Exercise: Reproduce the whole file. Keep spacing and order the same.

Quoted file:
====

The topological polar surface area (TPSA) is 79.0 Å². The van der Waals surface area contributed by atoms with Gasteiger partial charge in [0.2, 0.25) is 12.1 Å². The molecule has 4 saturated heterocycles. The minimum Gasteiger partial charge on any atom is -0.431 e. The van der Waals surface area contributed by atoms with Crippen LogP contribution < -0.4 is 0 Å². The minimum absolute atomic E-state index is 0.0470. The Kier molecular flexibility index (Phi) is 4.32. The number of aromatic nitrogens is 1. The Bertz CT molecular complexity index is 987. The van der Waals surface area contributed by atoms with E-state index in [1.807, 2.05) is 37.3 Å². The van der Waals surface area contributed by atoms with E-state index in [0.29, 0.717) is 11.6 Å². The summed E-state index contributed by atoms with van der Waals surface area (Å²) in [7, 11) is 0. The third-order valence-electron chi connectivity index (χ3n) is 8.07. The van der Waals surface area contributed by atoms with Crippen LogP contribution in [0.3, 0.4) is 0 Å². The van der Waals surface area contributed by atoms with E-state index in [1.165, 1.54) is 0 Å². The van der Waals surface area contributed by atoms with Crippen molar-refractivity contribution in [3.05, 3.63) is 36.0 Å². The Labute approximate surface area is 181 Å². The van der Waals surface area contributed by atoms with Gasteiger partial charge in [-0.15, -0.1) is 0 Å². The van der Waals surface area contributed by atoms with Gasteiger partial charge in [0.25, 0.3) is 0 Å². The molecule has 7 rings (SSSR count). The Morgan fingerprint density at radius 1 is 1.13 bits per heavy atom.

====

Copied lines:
The topological polar surface area (TPSA) is 79.0 Å². The van der Waals surface area contributed by atoms with Gasteiger partial charge in [0.2, 0.25) is 12.1 Å². The molecule has 4 saturated heterocycles. The minimum Gasteiger partial charge on any atom is -0.431 e. The van der Waals surface area contributed by atoms with Crippen LogP contribution < -0.4 is 0 Å². The minimum absolute atomic E-state index is 0.0470. The Kier molecular flexibility index (Phi) is 4.32. The number of aromatic nitrogens is 1. The Bertz CT molecular complexity index is 987. The van der Waals surface area contributed by atoms with E-state index in [1.807, 2.05) is 37.3 Å². The van der Waals surface area contributed by atoms with E-state index in [0.29, 0.717) is 11.6 Å². The summed E-state index contributed by atoms with van der Waals surface area (Å²) in [7, 11) is 0. The third-order valence-electron chi connectivity index (χ3n) is 8.07. The van der Waals surface area contributed by atoms with Crippen LogP contribution in [0.3, 0.4) is 0 Å². The van der Waals surface area contributed by atoms with E-state index in [1.165, 1.54) is 0 Å². The van der Waals surface area contributed by atoms with Crippen molar-refractivity contribution in [3.05, 3.63) is 36.0 Å². The Labute approximate surface area is 181 Å². The van der Waals surface area contributed by atoms with Gasteiger partial charge in [-0.15, -0.1) is 0 Å². The van der Waals surface area contributed by atoms with Gasteiger partial charge in [0.25, 0.3) is 0 Å². The molecule has 7 rings (SSSR count). The Morgan fingerprint density at radius 1 is 1.13 bits per heavy atom.